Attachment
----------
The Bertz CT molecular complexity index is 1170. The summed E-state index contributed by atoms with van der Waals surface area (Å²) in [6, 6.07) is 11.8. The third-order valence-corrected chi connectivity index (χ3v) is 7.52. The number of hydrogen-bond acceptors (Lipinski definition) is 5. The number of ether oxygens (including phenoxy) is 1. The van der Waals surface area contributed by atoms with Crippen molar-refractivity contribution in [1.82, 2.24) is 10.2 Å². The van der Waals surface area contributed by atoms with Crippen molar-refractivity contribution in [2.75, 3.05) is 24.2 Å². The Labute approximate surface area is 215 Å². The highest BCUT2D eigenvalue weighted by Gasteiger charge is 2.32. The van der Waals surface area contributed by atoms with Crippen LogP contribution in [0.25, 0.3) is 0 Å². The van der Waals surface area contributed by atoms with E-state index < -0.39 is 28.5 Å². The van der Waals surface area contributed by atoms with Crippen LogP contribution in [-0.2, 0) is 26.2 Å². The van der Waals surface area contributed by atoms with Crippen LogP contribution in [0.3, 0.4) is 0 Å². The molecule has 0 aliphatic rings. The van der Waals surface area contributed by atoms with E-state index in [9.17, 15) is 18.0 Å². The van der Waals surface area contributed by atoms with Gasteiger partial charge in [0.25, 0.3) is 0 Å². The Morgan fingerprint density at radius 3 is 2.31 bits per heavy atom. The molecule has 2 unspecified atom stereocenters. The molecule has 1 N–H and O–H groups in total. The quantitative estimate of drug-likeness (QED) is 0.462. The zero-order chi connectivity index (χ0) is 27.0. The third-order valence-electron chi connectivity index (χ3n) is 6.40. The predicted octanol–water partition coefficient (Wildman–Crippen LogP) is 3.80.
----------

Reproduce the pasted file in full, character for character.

The Bertz CT molecular complexity index is 1170. The summed E-state index contributed by atoms with van der Waals surface area (Å²) in [6, 6.07) is 11.8. The third-order valence-corrected chi connectivity index (χ3v) is 7.52. The number of hydrogen-bond acceptors (Lipinski definition) is 5. The number of ether oxygens (including phenoxy) is 1. The van der Waals surface area contributed by atoms with Crippen molar-refractivity contribution in [1.82, 2.24) is 10.2 Å². The van der Waals surface area contributed by atoms with Crippen molar-refractivity contribution in [2.75, 3.05) is 24.2 Å². The Labute approximate surface area is 215 Å². The highest BCUT2D eigenvalue weighted by Gasteiger charge is 2.32. The van der Waals surface area contributed by atoms with Crippen LogP contribution in [0.25, 0.3) is 0 Å². The van der Waals surface area contributed by atoms with E-state index < -0.39 is 28.5 Å². The van der Waals surface area contributed by atoms with Crippen LogP contribution in [-0.2, 0) is 26.2 Å². The van der Waals surface area contributed by atoms with Crippen LogP contribution in [0.3, 0.4) is 0 Å². The molecule has 0 aliphatic rings. The van der Waals surface area contributed by atoms with E-state index in [9.17, 15) is 18.0 Å². The van der Waals surface area contributed by atoms with Gasteiger partial charge in [0.25, 0.3) is 0 Å². The Morgan fingerprint density at radius 3 is 2.31 bits per heavy atom. The molecule has 2 unspecified atom stereocenters. The molecule has 1 N–H and O–H groups in total. The quantitative estimate of drug-likeness (QED) is 0.462. The zero-order chi connectivity index (χ0) is 27.0. The third-order valence-electron chi connectivity index (χ3n) is 6.40. The predicted octanol–water partition coefficient (Wildman–Crippen LogP) is 3.80.